This is a status report provided by the New Jersey State Bar Association on recently passed and pending legislation, regulations, gubernatorial nominations and/or appointments of interest to lawyers, as well as the involvement of the NJSBA as amicus in appellate court matters. To learn more, visit njsba.com.

NJSBA Challenges Calculation of Inheritance Tax of Transfers Made in Contemplation of Death

The Appellate Division will consider whether the inheritance tax imposed on the entire value of a life estate upon the death of one party’s interest in the life estate is permissible. The appeal tests a longstanding principle, argues the New Jersey State Bar Association in its amicus curiae filing, “that both New Jersey practitioners and residents have relied upon in creating estate plans.” The brief was written by Andrew J. DeMaio, Glenn A. Henkel, Jill Lebowitz and Heather G. Suarez.

Estate of Mary Van Riper v. NJ Division of Taxation, Docket No. 8198-2016, involves the irrevocable trust of the Van Ripers, to which they transferred all of their interests in their residence, which they held as tenants by the entirety. Later that same month, Walter Van Riper died, and his 50 percent ownership interest was reported on a New Jersey inheritance tax return. All of the assets owned individually by him and jointly with his wife, Mary, were also reported on the return. Mary died six years later, and the assets of the trust passed, pursuant to the terms of the trust, to her niece. When the estate tax return was completed, the trustee deemed the trust not taxable and filed the taxes showing a zero tax liability. The Division of Tax disagreed, deeming the full date-of-death value of the residence as taxable.

Urging the Appellate Division to overturn the tax court, the association argues that no one party in a joint tenancy may convey their interest alone in a trust and, therefore, each party owns less than 100 percent of the property in this case. The NJSBA drew comparisons with other statutes, such as N.J.S.A. 54A:3A-17d, providing that married taxpayers who own entireties of real estate and file separate New Jersey income tax returns are entitled to deduct only half of the taxes paid. It also cited to another statute allowing spouses owning tenants by the entirety property to distribute half as if one had survived and as if the other half had survived. A further example illustrating New Jersey’s treatment of married property owners allows a survivor to disclaim the interest passing by survivorship.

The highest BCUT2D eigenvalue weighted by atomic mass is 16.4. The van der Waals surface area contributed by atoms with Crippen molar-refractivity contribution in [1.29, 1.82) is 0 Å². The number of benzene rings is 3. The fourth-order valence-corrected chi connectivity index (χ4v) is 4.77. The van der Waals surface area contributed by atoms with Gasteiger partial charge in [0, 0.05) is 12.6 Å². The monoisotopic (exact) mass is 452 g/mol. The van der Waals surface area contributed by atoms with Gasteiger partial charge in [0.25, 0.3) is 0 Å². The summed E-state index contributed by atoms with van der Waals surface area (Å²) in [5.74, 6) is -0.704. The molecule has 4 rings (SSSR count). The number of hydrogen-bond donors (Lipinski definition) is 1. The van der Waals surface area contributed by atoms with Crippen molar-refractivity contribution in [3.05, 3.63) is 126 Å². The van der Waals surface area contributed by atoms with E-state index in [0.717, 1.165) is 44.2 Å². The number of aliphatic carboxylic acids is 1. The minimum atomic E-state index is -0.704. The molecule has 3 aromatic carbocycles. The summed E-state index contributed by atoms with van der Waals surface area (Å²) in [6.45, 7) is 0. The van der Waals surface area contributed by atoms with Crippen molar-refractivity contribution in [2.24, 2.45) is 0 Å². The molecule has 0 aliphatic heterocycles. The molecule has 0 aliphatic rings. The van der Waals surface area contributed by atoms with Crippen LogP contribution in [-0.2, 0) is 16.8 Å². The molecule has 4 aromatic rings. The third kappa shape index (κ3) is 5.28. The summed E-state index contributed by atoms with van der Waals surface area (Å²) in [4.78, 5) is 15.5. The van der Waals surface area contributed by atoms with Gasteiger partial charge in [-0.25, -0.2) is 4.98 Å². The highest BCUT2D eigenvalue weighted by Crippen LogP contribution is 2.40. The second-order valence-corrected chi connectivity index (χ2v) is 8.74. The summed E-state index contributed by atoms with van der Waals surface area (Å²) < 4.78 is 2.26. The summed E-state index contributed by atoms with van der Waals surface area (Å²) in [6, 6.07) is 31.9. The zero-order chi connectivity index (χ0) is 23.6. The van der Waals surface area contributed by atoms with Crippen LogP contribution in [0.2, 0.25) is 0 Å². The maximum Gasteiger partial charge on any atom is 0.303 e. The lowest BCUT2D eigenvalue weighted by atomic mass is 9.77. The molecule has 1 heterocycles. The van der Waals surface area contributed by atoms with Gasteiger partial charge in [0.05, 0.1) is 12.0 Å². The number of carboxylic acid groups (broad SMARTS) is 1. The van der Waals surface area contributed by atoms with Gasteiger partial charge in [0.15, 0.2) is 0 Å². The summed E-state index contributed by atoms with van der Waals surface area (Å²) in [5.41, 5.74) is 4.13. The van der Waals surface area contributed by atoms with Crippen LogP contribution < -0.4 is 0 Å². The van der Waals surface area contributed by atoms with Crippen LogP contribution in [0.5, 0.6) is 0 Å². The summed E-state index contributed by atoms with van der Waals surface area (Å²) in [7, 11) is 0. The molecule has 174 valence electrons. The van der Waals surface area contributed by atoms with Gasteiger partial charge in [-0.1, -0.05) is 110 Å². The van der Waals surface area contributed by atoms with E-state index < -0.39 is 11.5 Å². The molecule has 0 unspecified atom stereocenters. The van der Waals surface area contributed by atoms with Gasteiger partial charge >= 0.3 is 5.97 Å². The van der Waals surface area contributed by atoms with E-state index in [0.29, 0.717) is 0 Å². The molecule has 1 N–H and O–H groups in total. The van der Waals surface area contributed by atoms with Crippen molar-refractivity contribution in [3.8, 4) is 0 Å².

“When Walter and Mary Van Riper created and funded the trust, Mary conveyed only what she owned: a 50 percent undivided interest in the home held as tenant by the entirety with her husband,” wrote the association. “She could not and did not transfer the entire home to the trust.” As such, the tax court erred in finding that 100 percent of the property, and not 50 percent, was subject to inheritance tax on Mary’s death.

The association further cautioned that the tax court’s decision is not just a departure from prior case law, but could be problematic to both New Jersey practitioners and residents engaging in estate planning. “[N]ever before in New Jersey’s inheritance tax jurisprudence has a court permitted the imposition of inheritance tax on the basis of the decedent’s mere possession of an interest at death, in the absence of prior ownership and retained control by the decedent.” The association pointed out that the tax court’s holding would result in the taxation of transfers that have never before been subject to the inheritance tax.

Oral argument has not yet been scheduled in this matter.